Bringing up topics like sex, drugs, and money with teenagers can be challenging. But why do most parents avoid discussing sex and drugs with their teenagers? In general, discussions about these topics rarely result in positive outcomes because they are awkward (at best) and prone to generating arguments (at worst).
There are two problems with avoiding these discussions. The first problem is that most parents overvalue the immediate risks and undervalue the long-term benefits of these discussions. Secondly, there’s a good probability that your teen has at least experimented with drugs or alcohol. A staggering 62% of teenagers in 12th grade have abused alcohol and 50% have misused drugs at least once in their lives. Moreover, cocaine, heroin, and methamphetamines aren't the fastest-growing drugs in the country. Teenagers are deeply affected by prescription drugs, such as opioids, stimulants, and depressants.
The good news is that you can minimize the negative reactions your teen may have when you discuss substance use. As a result, such discussions have a much greater impact than you may realize.
In other words, having hard discussions with your teen in the short term can be productive, while in the long term, it makes the teen more likely to make wise and safer decisions.
The question is, how do you effectively talk to your teen about substance abuse? Well, let’s take a closer look.
1. Get started as soon as possible.
Ideally, you should have these discussions with your teen before you're actually concerned that they might be using drugs. You can prevent your child from spreading common misinformation about how enjoyable and safe using substances can be if you speak to them before they enter their teenage years.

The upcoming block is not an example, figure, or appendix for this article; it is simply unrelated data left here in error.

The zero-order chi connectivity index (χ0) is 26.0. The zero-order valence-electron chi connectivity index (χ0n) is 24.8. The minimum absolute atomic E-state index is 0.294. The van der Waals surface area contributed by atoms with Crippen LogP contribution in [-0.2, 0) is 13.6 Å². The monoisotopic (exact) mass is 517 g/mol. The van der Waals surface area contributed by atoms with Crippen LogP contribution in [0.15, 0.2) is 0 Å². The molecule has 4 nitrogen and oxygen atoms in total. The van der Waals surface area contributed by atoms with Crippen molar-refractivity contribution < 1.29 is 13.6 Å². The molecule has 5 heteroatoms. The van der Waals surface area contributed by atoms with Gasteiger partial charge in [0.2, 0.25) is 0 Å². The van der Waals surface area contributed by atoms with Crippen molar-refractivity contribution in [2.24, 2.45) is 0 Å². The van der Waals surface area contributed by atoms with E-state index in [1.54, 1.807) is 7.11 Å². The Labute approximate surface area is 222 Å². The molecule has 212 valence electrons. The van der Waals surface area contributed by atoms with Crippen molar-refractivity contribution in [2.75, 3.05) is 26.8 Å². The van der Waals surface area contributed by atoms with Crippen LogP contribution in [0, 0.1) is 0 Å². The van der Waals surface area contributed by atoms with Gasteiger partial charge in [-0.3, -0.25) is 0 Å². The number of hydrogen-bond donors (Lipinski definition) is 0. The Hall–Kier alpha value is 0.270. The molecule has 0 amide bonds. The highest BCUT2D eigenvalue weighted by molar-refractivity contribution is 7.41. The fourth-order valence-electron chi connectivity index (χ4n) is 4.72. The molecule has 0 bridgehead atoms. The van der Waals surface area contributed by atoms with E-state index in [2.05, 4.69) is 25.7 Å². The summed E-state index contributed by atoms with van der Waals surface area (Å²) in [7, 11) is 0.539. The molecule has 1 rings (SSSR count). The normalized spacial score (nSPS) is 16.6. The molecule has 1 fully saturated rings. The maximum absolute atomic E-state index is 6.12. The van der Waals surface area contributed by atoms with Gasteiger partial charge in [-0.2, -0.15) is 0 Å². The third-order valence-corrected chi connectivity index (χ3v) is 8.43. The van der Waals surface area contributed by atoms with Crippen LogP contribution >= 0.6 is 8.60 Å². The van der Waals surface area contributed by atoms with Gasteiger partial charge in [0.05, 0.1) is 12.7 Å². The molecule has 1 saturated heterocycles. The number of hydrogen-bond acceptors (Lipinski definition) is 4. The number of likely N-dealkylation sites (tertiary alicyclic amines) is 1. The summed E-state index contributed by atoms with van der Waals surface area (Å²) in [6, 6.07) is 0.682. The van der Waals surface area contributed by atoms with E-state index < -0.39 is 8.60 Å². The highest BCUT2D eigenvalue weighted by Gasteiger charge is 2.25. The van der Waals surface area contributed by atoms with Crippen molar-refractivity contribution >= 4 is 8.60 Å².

In addition, discussing substance abuse early gives you and your teen a chance to build a habit of calmly discussing the topic. Furthermore, it can help you adjust to hearing about some things you don't necessarily want to hear.
2. Plan to have the talk.
You may make your teenager feel intimidated and defensive if you surprise them with a serious conversation. Be sure to let her know what the conversation entails beforehand so that everyone can understand what is expected.
For example, you could say, “Let's talk about drugs and alcohol tomorrow evening.” Nothing to worry about. I just want to hear what your concerns are."
3. Establish clear rules and values.
It is not uncommon for parents to use phrases like "be smart" or "make good decisions." However, every person interprets these terms differently. Parents who instruct their children to “be smart ” may think they are asking them not to drink. But their children may take these instructions as, “Don’t drink too much and blackout.”
With that in mind, don't be vague. In other words, if you want to say, "You can go out with your friends as long as you promise not to use marijuana," then say that exactly.
4. Ask them what they already know.